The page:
2. What tips would you give other travellers booking this holiday?


Relax and enjoy. When crossing the road in Vietnam.... just go for it! DO eat the local food - its delicious. Try to travel light - there is a lot of moving around and some of the buses struggled to accommodate a large amount of baggage.

3. Did you feel that your holiday benefited local people, reduced environmental impacts or supported conservation?


Difficult to tell. We ate at local restaurants so we did put money into the local economies of where we were staying.

4. Finally, how would you rate your holiday overall?


I really enjoyed it - generally I tend to go on wildlife orientated holidays; this was more cultural & historical so it was quite different from previous holidays we have been on. That said I found it interesting to learn about totally different cultures and countries. Our guides were very helpful and if there were any problems (one lady had an problem with her room in the first hotel) then they did their best to sort it out. Mark, our guide in Cambodia was very knowledgeable not only about Cambodia as it is today but also about its history. The trip was very well organised throughout.


Responsible Travel

As the pioneers of responsible tourism, we've screened this (and every) holiday so that you can travel knowing it will help support the places and people that you visit, and the planet. Read how below.

Planet

In keeping with all our tours we take small groups (max 12) to rarely visited locations.

We encourage homestays and visits to local community craft and cottage industry – the brick works is a revelation… We also visit a plant nursery, a family rice paper business, and blacksmiths workshops.

Our use of local guides and homestays enable us to get a real understanding of the people and places visited and bring tales of the war torn past century of Vietnamese history to life (along with ample rice whiskey).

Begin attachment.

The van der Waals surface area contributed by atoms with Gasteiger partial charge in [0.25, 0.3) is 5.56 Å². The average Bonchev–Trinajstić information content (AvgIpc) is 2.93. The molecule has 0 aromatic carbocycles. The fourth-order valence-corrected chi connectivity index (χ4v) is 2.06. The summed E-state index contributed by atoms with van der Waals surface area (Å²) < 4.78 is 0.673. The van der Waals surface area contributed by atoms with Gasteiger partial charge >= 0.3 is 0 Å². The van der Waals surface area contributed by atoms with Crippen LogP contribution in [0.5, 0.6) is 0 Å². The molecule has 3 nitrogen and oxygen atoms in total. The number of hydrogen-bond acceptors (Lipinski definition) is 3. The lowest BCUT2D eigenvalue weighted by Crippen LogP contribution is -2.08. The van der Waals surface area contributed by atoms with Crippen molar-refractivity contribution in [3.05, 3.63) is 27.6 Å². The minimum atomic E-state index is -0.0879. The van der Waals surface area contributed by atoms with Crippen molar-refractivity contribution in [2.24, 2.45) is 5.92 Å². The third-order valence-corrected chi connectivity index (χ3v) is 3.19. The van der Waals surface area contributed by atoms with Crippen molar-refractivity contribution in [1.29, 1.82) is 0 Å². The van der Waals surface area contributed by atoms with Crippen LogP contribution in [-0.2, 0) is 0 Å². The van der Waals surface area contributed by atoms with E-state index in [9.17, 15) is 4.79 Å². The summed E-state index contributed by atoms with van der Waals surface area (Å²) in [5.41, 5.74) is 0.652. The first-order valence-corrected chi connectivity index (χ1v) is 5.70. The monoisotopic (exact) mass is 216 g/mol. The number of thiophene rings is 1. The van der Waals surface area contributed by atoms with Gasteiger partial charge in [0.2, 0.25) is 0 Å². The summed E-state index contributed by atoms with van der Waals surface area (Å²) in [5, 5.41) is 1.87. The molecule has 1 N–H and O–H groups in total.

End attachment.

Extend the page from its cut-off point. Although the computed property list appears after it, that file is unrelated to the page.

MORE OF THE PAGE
In Cambodia, too, through our regular visits to sites (and if present souvenir shops) we help sustain local businesses and enterprises, such as the handicraft school for handicapped persons in Siem Reap, to the ‘land-mine museum’ in Siem Reap where we help support the organizer’s mine clearance operations through donations.

The Overland crossing (by boat) from Vietnam into Cambodia is only recently opening up so tourists are being introduced to many small towns and communities new to Western tourism.

Information: Providing suitable, relevant information for our customers; to help them to gain a wider understanding of our style of tourism that focuses on learning, genuine interaction with the local communities, reciprocity and cultural exchange processes. To be aware of the potential impact of tourism on the local society, culture and environment, and to behave and dress appropriately with a respect and appreciation for local customs, mores and traditions and a respect for the ecology of areas visited. Our guides and leaders thus facilitate communication of our values to both travellers and local communities, educating them in sustainable tourism practices

Group sizes: By limiting groups to small sizes we aim to reduce the impact on both local communities and the environment whilst allowing for greater genuine interaction with said communities. It also results in a higher guide/customer ratio thus greater facility for supervision and individual assistance and allows us to use smaller hotels and restaurants and employ the services of more genuinely ‘local’ operators perhaps not otherwise well equipped for larger groups.

Destinations: We combine the well known tourist sites with many off-the-beaten-track, rarely visited destinations thus diverting tourist revenue and contact with responsible tourism into areas not usually benefiting as well as providing a more authentic view of the region visited.

People

Local products: As much as possible we aim to employ local personnel, (guides, drivers, agents etc), use local restaurants and smaller privately owned accommodation. Customers are also encouraged to buy and use local products and services as much as possible in order to support and stimulate the local economy.

Instruction: By explaining our methods and the reasons behind them local agents, guides and hotels are encouraged by us to adopt further responsible tourism practices themselves and guides and drivers are provided with additional training in this respect.